Well before the second WW started Uncle Charles had moved to East Dulwich in London to start up a bakery business. He encouraged the rest of the family to move down too. They rented a shop in Lordship Lane which had a bakery oven in the cellar. They bought bread from Charles and later rented another shop further up the parade where they also lived opposite ‘The Plough’ pub. In the 2nd WW this shop was bombed so they all moved out to live in a large house opposite where several other families had been housed. After the end of the war they bought the bombed site where the shop was and had it rebuilt with a large bakehouse at the rear. There was also a space for afternoon teas to be served. My Nan and Grandad lived in a large maisonette above this shop which became the head office of Place Bakeries.
My Nan ran a small grocery shop in the original rented shop and eventually bought the freehold. She was well thought of by all her customers. She had a heart of gold and would always see that those families who were hard up got little extras in their order, which they didn’t have to pay for. She was also a very unwell lady who had had a lung removed – a huge operation in those days and had to survive with dreadful scarring which never healed properly. She needed oxygen support on bad days all the time I was aware of her. She didn’t make old bones, always looked very old to me and died when she was in her early 60s. I loved her lots obviously. My twin brother and I were the apples of her eye and she always told us that she would take the top brick off the chimney if we wanted it. I didn’t see the attraction of a brick luckily.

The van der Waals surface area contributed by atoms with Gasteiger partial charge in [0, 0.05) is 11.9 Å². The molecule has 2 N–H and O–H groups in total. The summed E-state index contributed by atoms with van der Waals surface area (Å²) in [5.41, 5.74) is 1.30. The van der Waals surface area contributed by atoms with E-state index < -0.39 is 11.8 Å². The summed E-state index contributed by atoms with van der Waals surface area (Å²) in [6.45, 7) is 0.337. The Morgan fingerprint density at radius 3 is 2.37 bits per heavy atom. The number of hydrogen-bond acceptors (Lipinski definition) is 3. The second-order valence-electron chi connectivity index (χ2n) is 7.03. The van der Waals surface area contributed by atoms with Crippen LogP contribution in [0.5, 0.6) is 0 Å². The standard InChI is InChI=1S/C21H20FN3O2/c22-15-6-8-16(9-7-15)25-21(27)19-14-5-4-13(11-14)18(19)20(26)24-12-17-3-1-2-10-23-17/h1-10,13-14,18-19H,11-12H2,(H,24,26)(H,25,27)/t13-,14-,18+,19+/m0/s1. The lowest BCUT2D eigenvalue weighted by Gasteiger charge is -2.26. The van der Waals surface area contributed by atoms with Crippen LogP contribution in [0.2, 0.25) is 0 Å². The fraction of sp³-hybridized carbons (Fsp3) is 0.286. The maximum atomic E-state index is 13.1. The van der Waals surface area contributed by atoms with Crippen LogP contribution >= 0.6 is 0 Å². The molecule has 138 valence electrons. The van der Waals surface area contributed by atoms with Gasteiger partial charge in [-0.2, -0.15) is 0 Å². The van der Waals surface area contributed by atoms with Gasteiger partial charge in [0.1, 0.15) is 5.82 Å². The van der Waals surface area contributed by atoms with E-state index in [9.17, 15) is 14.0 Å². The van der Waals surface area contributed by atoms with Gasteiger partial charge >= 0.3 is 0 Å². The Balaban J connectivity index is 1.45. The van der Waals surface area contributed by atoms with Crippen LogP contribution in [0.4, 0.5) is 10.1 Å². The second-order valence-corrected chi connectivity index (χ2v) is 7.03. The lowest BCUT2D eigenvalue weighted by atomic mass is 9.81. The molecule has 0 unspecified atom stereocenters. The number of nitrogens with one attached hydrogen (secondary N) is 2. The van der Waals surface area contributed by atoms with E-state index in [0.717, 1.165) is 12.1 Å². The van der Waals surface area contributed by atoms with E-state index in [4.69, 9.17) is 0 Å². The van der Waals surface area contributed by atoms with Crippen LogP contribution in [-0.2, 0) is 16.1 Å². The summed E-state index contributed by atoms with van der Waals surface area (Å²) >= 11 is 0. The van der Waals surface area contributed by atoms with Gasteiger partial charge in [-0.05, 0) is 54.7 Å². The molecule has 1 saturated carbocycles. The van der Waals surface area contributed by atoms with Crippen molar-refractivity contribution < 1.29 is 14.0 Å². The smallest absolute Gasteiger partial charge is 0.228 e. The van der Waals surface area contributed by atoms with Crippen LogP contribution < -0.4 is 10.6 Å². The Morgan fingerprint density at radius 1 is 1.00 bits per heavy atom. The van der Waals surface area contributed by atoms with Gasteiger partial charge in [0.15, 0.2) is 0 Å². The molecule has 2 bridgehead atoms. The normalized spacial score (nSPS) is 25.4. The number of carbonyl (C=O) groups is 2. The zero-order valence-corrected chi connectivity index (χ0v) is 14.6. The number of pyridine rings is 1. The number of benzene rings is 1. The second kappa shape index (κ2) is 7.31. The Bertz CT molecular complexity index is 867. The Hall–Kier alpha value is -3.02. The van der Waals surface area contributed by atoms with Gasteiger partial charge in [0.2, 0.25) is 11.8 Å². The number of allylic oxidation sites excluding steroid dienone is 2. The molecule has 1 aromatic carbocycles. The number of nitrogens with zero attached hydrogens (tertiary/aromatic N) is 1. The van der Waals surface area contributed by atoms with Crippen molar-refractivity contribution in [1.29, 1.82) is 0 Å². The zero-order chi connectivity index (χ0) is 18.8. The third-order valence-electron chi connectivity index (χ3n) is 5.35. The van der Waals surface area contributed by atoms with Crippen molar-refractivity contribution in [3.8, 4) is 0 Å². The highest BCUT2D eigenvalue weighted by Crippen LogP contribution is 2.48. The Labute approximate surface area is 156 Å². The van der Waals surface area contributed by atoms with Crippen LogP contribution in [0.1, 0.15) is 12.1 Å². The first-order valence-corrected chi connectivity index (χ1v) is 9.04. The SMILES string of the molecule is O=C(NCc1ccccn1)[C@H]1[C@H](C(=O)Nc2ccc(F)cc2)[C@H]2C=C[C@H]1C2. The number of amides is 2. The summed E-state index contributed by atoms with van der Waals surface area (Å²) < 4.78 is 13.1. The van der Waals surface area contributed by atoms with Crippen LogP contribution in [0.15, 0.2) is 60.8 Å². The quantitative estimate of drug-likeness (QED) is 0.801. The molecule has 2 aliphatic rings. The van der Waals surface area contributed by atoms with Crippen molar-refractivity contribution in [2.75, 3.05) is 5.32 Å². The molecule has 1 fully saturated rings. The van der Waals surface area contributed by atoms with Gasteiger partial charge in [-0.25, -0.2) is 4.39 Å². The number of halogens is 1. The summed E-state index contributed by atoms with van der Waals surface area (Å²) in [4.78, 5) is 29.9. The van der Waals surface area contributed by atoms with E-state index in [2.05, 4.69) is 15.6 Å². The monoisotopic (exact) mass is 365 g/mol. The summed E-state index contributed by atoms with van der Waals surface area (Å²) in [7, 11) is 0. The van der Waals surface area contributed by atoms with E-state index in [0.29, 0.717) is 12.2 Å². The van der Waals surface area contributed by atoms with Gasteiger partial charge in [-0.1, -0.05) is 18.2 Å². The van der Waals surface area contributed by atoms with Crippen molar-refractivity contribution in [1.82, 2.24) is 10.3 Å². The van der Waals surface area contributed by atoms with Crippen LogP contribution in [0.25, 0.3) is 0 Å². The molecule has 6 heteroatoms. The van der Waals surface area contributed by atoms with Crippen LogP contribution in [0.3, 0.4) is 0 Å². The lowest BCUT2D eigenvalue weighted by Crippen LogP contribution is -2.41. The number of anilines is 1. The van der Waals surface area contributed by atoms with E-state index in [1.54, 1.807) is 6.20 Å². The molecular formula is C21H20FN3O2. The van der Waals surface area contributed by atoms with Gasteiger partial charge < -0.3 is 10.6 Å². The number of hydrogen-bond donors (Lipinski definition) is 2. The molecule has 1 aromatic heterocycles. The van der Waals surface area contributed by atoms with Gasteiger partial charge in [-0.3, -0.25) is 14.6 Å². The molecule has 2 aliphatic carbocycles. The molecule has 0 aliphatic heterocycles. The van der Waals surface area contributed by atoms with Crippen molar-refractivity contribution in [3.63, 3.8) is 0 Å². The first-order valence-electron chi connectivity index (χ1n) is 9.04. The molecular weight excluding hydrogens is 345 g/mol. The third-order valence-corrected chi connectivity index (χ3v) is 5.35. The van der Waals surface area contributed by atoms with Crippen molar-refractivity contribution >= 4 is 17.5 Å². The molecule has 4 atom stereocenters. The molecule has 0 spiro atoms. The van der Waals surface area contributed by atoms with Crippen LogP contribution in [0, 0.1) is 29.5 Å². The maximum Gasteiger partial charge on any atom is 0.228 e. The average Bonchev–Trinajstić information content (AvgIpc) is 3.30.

Everything was going well so she negotiated a loan from the bank – apparently she was good at twisting the bank manager’s arm – to buy the bakery at the bottom end of Lordship Lane with a shop at the front from Uncle Charles. They hired bakers to work for them and the bread was lovely – ‘the crust with the crackle’ was the logo and it was too! Cakes, buns etc were made at the bakehouse opposite ‘The Plough’ pub.
Dad had qualified as an engineer and Lionel and him had started a factory making pushchairs before and after the war. Dad’s eyesight was not good enough for the war effort and Lionel was too young so they both managed to miss active service. Later Lionel became the manager of all the shops they had acquired, delivering all the goods to them and sorting out the problems and Dad would deliver bread with Lionel at 5am and then go to his day job as an engineer for the government. He calculated all the wages, tax etc in the evenings. I always remember him working. It’s ironic that neither him nor Lionel could bake bread; in fact my Dad struggled to boil an egg!
The business was sold to the employees around the 70s as a going concern but whether they weren’t prepared to work as hard as Lionel and Dad or whether the opening of supermarkets which sold everything was their downfall, I don’t know. I suspect the supermarkets with their cheap, tasteless, doughy bread were to blame but people got cheaper food and maybe couldn’t afford the crust with the crackle any more. Place Bakeries is no more but remembered by many. I still hate supermarket bread and always look for rustic bakers to buy from. I hope the tide is turning as people realise the difference in taste.
Origin of Place Bakery information courtesy & copyright of Mary Smith
Thank you Mary